I hate mending. I just despise it. Most especially because most of the mending I get is Knut’s work clothes, many of them still dirty and with 20 other patches, and I just want to throw them out and start fresh. One of his work sweatshirts literally had 30 patches on it. I bought him a new one to replace it, but he said it was too nice for work. If you need to know anything about farmers, it’s that they rarely throw anything out. I guess for city people like myself, when we throw things out, we imagine they disappear. When farmers throw stuff out, they know it’s going in some landfill somewhere and that unsettles them. Farmers love their land.
So, in spite of my less than enthusiastic feelings towards mending, a few years ago I picked up a darning egg at an antique shop for $3. Because…wool, knitting, homemade. All good feelings.
It is becoming increasingly obvious to me that it is time to put this darning egg to use. Let me explain.
If there’s anything I hate more than mending, it’s socks. Can I get an Amen! from other mothers out there? Socks are everywhere in my house. They overtake wintertime hours. We have 7 people in this house, and let’s say the 5 little ones wear 2 pairs a day (at least, because…kids do) that is 12 socks being washed a day. That’s 84 pairs of socks that need matching a week. Nobody has time for that.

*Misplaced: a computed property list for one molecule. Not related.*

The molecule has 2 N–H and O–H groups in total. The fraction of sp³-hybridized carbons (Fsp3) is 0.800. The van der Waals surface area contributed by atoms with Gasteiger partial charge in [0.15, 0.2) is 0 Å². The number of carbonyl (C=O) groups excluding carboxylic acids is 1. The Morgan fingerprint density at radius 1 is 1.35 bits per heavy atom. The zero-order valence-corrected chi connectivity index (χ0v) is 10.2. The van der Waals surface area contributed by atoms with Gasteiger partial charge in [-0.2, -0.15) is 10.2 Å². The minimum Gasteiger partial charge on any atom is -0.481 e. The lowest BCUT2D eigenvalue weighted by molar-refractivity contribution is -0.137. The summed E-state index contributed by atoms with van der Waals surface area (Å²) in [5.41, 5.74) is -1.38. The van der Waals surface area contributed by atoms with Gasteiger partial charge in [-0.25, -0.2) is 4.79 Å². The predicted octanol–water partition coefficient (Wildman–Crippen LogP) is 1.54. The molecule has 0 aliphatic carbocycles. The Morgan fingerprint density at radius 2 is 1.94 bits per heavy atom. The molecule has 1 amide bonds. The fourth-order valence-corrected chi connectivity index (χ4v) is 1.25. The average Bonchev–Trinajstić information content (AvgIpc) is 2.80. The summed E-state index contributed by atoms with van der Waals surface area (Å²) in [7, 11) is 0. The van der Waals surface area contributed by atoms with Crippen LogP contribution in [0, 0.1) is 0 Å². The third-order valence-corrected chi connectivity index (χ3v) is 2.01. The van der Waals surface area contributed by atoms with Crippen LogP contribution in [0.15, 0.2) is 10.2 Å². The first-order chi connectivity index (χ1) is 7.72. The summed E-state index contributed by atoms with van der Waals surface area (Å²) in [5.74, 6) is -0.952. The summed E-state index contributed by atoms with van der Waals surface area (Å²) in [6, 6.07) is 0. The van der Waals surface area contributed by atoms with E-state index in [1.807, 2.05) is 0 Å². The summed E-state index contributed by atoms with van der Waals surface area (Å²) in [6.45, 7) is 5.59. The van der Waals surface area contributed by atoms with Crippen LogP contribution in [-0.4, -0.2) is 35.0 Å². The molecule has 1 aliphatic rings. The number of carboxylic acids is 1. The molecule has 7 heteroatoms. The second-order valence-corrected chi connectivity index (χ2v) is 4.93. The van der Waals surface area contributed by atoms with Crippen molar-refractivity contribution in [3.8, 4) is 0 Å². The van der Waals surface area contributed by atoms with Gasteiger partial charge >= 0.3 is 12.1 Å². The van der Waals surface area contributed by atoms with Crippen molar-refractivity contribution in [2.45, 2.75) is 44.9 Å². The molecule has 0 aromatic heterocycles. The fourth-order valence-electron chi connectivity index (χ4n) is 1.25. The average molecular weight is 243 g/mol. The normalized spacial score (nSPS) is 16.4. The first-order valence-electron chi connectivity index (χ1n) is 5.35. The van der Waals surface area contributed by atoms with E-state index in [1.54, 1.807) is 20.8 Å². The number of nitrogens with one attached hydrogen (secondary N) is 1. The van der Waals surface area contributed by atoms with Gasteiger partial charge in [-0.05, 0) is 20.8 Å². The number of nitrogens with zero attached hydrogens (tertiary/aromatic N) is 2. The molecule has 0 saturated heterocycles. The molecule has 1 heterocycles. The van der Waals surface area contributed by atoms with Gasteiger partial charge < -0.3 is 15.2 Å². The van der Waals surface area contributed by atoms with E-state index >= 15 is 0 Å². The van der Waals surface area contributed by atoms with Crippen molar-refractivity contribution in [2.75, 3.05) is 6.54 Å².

This is why, a few years ago, Knut and I made a very purposeful decision to start to transition our family over to wool socks. Ironically, this push came from Knut more than me, but the more he explained it to me, the more genius it was. The reasons are mainly in the wool vs. cotton explanation.
– Cotton socks lose their form quickly. They are slouchy by the end of the day on a good day.
– Cotton socks absorb moisture. That means they absorb sweat. Cotton socks get smelly quickly.
– Cotton socks need to be washed after every wear. They come a dime a dozen, and everyone in the house sees their worth as disposable. Which is why they are everywhere and no one cares.
On the other hand…
– Wool socks (if they have anywhere between 10-25% nylon in them) keep their form. They are slouchy by day 3-5.
– Wool socks repel moisture. That means they breathe out sweat without letting it seep into the fibers. Wool socks take a long time and extreme circumstances to get sweaty. Trust me on this one.
– Washable wool socks need to be thrown in the laundry every 3-5 days. We can pull off a week pretty easily around here depending on how hard we wear them. They are special, treasured, and the kids don’t dare leave them around the house because they are their favorites and they don’t want their siblings using them.
-wool insulates heat, but is breathable enough to not overheat. It’s like a kid playing outside in the snow’s dream. Also a dream for people with cold floors in the winter. ahem.
-Wool is easy to wash. Though I don’t think wool is tough to hand wash, it is annoying to dry. BUT we just through our super-wash wool (a special wool treated so it doesn’t felt) in the washer and dryer with our other clothes.
Sound like magic? Well, it kinda is. That’s why people get obsessed with wool. The stuff is magical.